Old Fort Johnson is cleaner than it has ever been.
Feeling the time-polished, wooden floors, smelling the fresh paint, it’s hard to imagine the inches of reeking muck left by receding flood waters a year ago.
The artifacts are back in their glass cases, the portraits back on the walls, the furniture snug in respective corners. Aside from the bright new rope cordons — the old ones are molded — there’s not much proof of Irene’s damage.
“Here in the yard,” said Museum Director Alessa Wylie as she strolled across the lush green lawn, “it’s hard to tell, but you would have been under water.”
The fort has come so far in just a year, Wylie and caretaker Scott Haefner have taken it upon themselves to demonstrate the extent of the flooding.
On Saturday, the site will open to the public for the first time since last August. The party will feature fresh bread from the 18th-century oven and games for the kids. It will look a lot like any of a few pre-flood events, but each building will carry a loop of blue duct tape marking the height of the water.
“It came up over the door handles,” Haefner said, motioning a line about 5 feet high along the front of the fort.
During the flood, he said, the fort was lucky. Unlike Guy Park Manor, which was in the heavy current and still bears the marks of destruction, Fort Johnson rested in somewhat of a backwater. It flooded, but wasn’t torn apart.
“That’s actually one of the problems we’ve had,” Haefner said. “From day one, people would drive by and it didn’t look that bad.”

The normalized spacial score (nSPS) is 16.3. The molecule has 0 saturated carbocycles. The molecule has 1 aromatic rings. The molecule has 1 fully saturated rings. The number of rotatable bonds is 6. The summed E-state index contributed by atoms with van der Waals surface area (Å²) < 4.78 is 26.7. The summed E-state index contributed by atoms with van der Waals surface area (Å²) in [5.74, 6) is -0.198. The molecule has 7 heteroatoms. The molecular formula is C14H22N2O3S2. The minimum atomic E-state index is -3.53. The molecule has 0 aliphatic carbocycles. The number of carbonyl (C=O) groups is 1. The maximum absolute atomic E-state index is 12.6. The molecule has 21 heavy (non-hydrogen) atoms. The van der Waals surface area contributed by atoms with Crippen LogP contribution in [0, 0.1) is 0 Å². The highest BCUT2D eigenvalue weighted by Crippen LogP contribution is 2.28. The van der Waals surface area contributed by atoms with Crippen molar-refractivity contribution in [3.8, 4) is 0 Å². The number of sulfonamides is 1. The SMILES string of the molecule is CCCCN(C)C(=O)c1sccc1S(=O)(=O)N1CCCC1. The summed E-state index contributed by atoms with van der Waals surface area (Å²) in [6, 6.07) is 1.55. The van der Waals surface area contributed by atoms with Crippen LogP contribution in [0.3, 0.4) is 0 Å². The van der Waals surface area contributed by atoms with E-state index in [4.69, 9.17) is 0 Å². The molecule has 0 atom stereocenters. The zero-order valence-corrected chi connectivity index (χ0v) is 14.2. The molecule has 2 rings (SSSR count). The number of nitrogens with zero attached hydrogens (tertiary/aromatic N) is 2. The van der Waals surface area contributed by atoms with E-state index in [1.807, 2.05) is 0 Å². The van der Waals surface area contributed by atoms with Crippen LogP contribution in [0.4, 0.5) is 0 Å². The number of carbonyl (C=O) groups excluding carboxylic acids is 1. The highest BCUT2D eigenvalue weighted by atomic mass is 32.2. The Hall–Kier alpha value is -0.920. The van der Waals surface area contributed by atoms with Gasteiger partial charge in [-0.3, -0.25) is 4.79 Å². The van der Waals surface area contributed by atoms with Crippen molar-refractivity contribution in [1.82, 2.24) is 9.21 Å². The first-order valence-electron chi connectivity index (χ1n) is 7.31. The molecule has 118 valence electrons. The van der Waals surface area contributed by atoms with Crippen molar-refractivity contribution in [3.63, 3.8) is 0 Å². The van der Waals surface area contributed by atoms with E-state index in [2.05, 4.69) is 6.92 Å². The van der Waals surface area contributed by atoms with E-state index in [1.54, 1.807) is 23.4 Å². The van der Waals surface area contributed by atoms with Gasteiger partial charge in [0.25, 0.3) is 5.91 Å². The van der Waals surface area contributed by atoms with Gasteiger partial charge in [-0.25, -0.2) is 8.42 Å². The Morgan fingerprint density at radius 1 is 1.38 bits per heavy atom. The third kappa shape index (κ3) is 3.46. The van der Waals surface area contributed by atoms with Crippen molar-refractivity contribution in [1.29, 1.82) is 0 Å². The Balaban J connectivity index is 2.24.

Because of the solid exterior, organizers had a hard time raising money to repair interior damage, which was significant.
A few hundred buckets of mud had to be lifted out of the basement. The walls had to be suction dried with a special machine. The monthly garden tea parties, a Fort Johnson fixture for years, won’t happen this year because every chair and tea table was ruined.
In all, it took $145,000 to bring the place back to normal. Roughly a third of that came from donations and grants, with the rest drawn from the endowment.
However great the expense, Wylie said, the volunteer labor was worth more.
“We couldn’t have done this without the legions of volunteers,” she said, adding that the fort is actually in better than pre-flood condition.
The electrical and heating systems were updated in the process and thanks to the work of plaster maestro and volunteer Wendell Salisburg, the centuries-old walls look as fresh as the day they were built.
Just three weeks ago, Haefner was able to move back into his usual residence in the upstairs of the visitor center. With the fear of mold, and his second-floor bedroom filled with artifacts, he had to live in borrowed quarters in Amsterdam for 11 months.
At first he thought the nightmares of rushing water he suffered after the flood would return with his old surroundings.
“When we were packing up the fort, the water pushed open the basement windows and made this waterfall sound,” he said, “Then when I came back for some of the portraits, the sounds had stopped. The basement was full. That was so much scarier.”
Since scrubbing the smell of river mud out of the floors, the nightmares, like Irene’s destruction, have faded.
Old Fort Johnson re-opens from 10 to 4 p.m. Saturday.